Taylor won lasting notoriety by imitating the style of American bootleggers; he never matched their influence or immunity from the law, and at the time of his death could no longer command fear or loyalty from the underworld.
A comprehensive guide to help the unwitting visitor avoid falling victim to the various and nefarious crimes abound in early 19th-century London.
Written by “a gentleman who has made the police of the metropolis an object of enquiry for twenty-two years”, the book is split into six main chapters:
“Out Door Delinquencies”, “Inn Door Tricks”, “Miscellaneous Offences”, “House-Breakers”, “Minor Cheats”, and “Of Conspirators and Informers”, containing within them a multitude of sub-chapters including the rather wonderfully titled offences of “Smashing”, “Greeks and Legs”, “Private Stills”, “Bon Ton”, “Box Lobby”, and “Pretenders to Literature”.
[Prison hulk loading], Samuel Atkins, 1787–1808, watercolour. Rex Nan Kivell Collection, National Library of Australia: an5601463
In the 21st century we are accustomed to thinking of imprisonment as one of the more obvious forms of punishment for convicted criminals.
This was not so in the past.
The industrial revolution, social change and war caused great changes in the lives of British people in the 17th and 18th centuries.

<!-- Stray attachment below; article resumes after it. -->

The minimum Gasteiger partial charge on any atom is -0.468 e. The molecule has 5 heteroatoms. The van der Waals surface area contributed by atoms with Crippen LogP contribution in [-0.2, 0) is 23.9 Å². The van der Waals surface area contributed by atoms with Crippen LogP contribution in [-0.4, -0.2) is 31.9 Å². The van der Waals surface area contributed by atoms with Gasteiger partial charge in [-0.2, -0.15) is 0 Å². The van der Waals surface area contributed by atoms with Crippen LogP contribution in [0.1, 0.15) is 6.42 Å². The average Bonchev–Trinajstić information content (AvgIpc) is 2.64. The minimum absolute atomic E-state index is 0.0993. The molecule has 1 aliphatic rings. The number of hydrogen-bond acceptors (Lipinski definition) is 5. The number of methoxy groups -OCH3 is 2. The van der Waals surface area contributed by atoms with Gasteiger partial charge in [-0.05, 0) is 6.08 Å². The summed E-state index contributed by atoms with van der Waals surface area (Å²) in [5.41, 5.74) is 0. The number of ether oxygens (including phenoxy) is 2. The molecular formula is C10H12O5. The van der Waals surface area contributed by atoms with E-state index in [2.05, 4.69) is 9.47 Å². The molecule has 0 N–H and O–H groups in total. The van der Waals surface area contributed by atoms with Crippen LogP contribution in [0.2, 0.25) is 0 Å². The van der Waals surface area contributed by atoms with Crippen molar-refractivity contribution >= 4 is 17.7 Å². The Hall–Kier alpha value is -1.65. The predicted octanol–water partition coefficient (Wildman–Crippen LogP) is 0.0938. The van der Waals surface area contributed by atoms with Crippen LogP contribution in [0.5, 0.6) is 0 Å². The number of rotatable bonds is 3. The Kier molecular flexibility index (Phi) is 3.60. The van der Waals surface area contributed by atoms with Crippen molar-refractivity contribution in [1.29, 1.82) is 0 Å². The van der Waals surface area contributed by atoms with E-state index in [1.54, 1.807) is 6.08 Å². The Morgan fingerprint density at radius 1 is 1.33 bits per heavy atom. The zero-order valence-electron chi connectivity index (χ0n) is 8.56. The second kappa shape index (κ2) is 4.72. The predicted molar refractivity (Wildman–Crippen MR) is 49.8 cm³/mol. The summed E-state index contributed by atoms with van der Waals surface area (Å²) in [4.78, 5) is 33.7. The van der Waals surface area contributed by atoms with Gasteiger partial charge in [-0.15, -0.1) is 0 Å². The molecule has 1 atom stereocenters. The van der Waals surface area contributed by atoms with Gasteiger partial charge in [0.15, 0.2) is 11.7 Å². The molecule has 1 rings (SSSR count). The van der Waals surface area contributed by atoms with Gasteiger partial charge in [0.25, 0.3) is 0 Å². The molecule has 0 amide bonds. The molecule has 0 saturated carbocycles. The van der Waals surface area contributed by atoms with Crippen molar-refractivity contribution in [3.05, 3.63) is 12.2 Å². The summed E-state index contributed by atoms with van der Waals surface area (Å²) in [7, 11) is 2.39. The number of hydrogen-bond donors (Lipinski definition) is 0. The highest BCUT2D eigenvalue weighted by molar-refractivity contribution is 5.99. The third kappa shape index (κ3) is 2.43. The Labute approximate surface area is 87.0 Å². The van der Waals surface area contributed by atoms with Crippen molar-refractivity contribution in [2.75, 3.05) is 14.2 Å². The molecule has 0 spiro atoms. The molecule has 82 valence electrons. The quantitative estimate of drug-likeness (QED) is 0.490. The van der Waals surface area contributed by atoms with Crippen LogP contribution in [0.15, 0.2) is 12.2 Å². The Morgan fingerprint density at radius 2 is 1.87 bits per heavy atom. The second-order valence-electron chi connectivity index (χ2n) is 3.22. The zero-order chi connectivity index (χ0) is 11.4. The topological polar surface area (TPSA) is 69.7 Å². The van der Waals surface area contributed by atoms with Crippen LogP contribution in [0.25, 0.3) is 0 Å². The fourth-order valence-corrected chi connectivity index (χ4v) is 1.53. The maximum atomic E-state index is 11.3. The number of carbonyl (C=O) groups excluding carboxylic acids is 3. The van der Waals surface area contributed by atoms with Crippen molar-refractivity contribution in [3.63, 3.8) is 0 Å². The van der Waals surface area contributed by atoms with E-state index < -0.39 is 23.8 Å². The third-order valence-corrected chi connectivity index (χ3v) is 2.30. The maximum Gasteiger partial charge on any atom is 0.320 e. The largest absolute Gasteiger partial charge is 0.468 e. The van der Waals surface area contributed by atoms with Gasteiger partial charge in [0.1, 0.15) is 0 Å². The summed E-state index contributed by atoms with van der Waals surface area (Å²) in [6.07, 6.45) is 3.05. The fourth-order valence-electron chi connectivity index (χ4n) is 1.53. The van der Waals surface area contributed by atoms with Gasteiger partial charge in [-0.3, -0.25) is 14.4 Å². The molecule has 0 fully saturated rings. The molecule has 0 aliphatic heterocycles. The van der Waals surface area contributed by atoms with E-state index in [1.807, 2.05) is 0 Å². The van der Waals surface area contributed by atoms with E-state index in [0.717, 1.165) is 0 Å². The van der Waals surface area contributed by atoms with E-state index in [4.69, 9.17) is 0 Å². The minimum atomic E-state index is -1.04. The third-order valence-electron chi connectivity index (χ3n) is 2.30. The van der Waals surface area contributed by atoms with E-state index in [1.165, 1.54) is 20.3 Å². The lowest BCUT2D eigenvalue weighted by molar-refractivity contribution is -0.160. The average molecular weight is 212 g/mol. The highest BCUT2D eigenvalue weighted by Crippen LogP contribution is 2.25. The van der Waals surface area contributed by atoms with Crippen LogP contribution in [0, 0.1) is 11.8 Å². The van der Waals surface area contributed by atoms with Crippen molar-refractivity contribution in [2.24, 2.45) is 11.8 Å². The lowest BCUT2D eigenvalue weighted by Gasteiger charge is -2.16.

Extreme poverty was a fact of life for many, and desperate people resorted to crimes such as theft, robbery and forgery in order to survive.
If caught and convicted, they faced a harsh and complicated criminal code.
Imprisonment was only one of a range of sentences that judges could inflict and, with no national prison system and few purpose-built prisons, it was often not their first choice.
Instead, most criminal offences were punishable by death, public humiliation in the form of branding, whipping, hair cutting, the stocks or the pillory, the imposition of a fine, or transportation overseas.
British authorities had used the transportation of criminals overseas as a form of punishment since the early 17th century, particularly to provide labour in the American colonies.
The American War of Independence (1775–1783) put an end to this human export.
Convicts sentenced to transportation were sent instead to hulks, old or unseaworthy ships, generally ex-naval vessels, moored in rivers and harbours close enough to land for the inmates to be taken ashore to work.
Although originally introduced as a temporary measure the hulks quickly became a cost-efficient, essential and integral part of the British prison system.
Prison-ship in Portsmouth Harbour, convicts going aboard, Edward William Cooke, 1828, hand-coloured etching. Rex Nan Kivell Collection, National Library of Australia:
Once tried and sentenced convicts were sent to a receiving hulk for four to six days, where they were washed, inspected and issued with clothing, blankets, mess mugs and plates.
They were then sent to a convict hulk, assigned to a mess and allocated to a work gang.
From 1776 to 1802 all English hulks were operated by private individuals such as the shipowners Duncan Campbell and James Bradley, under contract to the British government.
These included the Justitia, Censor, Ceres and Stanislaus on the River Thames at Woolwich, the Chatham and Dunkirk at Plymouth, the Lion at Gosport and La Fortunee at Langstone Harbour near Portsmouth.